Musing in the rain this morning on the nature of reported Vs unreported decisions and wondering just what the distinction means any more.
In the ‘old days’ (Simon C set me off on this train of thought with his recent posting) the distinction was very clear. Reported, print decisions were all you had access to. Finding information about recent, unreported decisions was very difficult. Doing any sort of comprehensive search was impossible. Of course we had a lot less to read! But now? When researching anything, and I’m not alone in this, I look at reported or unreported decisions, making . . . [more]
Once in a while, one needs to be reminded of just how partial the electronic tools are, and how much we’ll continue to need old-fashioned libraries.
Let’s get away from the grand abstractions and make this very concrete.
Here was the issue. We had to consider whether a contract was binding. It had been made on April *, 200*. But we discovered that one of the parties named in the contract hadn’t been incorporated until May *, 200*. If it wasn’t yet in existence, could it validly contract?
If this were just involving Canadian parties, the answer would have been . . . [more]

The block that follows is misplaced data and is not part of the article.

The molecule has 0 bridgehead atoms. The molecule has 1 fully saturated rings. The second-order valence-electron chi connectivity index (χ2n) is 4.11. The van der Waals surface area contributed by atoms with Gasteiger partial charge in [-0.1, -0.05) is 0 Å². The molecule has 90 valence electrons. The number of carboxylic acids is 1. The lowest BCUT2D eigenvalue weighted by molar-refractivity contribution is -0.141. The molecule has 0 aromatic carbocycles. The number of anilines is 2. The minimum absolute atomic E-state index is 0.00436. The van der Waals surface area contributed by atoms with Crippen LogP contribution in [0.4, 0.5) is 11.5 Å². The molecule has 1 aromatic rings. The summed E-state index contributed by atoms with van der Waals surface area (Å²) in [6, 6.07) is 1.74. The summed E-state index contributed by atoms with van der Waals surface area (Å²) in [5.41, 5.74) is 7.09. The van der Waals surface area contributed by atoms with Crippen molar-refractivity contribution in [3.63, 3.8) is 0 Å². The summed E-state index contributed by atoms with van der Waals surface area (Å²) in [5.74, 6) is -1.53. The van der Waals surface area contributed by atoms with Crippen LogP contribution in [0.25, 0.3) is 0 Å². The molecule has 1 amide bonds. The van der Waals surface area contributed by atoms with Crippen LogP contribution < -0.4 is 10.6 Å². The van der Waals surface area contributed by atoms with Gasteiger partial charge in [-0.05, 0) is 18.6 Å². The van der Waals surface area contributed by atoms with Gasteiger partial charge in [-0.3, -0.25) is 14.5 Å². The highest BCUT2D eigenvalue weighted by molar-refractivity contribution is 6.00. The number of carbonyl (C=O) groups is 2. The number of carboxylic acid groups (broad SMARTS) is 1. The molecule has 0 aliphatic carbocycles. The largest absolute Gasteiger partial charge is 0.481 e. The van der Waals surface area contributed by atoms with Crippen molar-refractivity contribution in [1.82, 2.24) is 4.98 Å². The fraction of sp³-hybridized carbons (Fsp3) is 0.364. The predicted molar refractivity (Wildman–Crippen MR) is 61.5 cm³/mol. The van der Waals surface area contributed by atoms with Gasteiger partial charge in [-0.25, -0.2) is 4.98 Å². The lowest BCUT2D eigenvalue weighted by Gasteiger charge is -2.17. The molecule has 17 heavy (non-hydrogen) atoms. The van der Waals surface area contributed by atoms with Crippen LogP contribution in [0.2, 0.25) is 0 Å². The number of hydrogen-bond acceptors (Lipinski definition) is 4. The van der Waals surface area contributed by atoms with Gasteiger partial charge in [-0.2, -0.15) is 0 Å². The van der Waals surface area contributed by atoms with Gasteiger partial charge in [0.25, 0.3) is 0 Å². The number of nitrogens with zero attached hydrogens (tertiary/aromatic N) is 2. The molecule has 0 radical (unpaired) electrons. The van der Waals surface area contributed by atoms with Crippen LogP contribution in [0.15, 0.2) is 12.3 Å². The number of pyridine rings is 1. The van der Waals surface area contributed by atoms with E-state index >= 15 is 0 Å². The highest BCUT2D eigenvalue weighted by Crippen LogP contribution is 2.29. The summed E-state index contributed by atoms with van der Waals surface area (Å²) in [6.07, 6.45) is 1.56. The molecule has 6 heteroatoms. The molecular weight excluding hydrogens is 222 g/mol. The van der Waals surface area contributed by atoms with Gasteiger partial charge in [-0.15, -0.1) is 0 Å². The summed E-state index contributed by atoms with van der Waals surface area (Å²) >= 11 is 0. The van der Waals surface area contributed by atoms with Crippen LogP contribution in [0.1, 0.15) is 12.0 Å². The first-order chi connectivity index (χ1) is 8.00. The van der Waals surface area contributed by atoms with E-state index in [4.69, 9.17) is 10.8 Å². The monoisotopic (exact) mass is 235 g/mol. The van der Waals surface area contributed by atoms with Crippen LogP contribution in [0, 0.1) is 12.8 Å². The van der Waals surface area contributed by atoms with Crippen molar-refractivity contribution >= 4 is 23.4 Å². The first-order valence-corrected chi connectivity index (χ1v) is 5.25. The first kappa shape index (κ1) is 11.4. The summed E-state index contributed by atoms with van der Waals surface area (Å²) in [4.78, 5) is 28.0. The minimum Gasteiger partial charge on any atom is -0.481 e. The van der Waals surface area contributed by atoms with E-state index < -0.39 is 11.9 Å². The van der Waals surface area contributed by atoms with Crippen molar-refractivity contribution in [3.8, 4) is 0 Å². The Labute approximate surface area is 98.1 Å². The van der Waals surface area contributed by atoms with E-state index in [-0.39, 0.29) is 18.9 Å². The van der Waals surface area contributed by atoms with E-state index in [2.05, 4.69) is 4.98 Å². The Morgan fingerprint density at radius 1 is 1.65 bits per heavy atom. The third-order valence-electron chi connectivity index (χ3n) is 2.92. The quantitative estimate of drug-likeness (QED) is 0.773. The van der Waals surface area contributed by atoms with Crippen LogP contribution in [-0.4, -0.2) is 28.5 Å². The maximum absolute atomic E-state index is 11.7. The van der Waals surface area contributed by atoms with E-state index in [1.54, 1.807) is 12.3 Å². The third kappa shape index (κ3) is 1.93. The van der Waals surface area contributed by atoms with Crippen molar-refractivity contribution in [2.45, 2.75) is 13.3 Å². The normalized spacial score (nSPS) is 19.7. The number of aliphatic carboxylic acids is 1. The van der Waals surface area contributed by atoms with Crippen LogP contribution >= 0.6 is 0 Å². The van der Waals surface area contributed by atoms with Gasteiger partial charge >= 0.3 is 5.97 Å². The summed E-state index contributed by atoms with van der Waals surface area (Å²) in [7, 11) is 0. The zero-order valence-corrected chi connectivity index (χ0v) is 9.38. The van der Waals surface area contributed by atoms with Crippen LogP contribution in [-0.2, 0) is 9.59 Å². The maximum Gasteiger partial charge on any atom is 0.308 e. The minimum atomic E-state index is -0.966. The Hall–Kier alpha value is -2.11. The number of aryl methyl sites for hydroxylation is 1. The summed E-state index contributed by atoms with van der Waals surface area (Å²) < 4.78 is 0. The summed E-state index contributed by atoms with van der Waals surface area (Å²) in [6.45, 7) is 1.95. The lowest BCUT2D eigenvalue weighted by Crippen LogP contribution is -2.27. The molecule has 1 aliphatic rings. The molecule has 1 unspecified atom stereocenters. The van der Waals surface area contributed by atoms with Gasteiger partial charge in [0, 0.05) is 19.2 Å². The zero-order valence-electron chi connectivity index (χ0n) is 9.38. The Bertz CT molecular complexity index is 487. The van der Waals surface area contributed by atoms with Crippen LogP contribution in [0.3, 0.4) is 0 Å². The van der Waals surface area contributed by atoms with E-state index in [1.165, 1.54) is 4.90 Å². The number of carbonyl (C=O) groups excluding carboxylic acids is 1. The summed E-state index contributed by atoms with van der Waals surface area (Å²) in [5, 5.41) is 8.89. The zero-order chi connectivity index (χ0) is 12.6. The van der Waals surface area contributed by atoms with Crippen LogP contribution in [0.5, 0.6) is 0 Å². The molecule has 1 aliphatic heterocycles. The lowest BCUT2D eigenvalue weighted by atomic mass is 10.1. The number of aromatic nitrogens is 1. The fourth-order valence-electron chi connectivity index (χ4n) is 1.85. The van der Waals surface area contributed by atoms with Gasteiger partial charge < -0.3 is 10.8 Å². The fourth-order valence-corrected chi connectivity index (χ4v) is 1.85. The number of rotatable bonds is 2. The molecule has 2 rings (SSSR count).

A provocative interview with Microsoft’s Chairman and Chief Software Architect, William H. Gates, in the latest Information Week, in which he discusses work being undertaken by MS’s research campuses, including one in Bangalore.
What struck me was not so much the ‘we’re overtaking Google’ rhetoric, but how they were thinking about large domains of ill-connected information. The focus was on scientific information, but it was interesting that the model he discussed was pulling together astronomical data.
A couple of quotes:
. . . [more]
We’re seeing fields of science that have so much data that without our ability to data mine and [manage]
Thanks to our own Ted Tjaden, seen here looking distinctly suave, the CBA’s National mentioned Slaw in an article on legal research in the October/November issue [pdf].
Slaw features in a list of nine sites where readers can find more about legal research, putting us in the same company as LLRX, Access to Justice, the Great Library, and LibraryCo. Not bad for a venture that’s not yet half a year old. Thanks, Ted — and the National. Congratulations Slawyers.
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- NYT: NCSU, Personal Portals
- ZDnet: Microsoft ECMA/ISO move
- Microsoft Watch: Will Open XML Really Be Open?
- ZDNet: RSS + OPML/ SSE = Really Simple Synchronization
- Wired: Who’s Afraid of Google? Everyone
- BBC News: Google extends searching offline
- Newfoundland’s confederation with Canada
- PR Newswire: Digital Study guides
- VitalSource: Digital Study Guides
- Tom Davenport
- Larry Prusak
- The Babson Knowledge Blog
- The Babson Knowledge Blog: inaugural post
- The Babson Knowledge Blog: RSS Feed
- KM World and Intranets 2005: Tom Davenport’s keynote
- KM World and Intranets 2005: Bill Ives on Tom Davenport’s keynote
- InterAlia: lawyers and RSS
- Ray Kurzweil bio
- Kurzweil, “The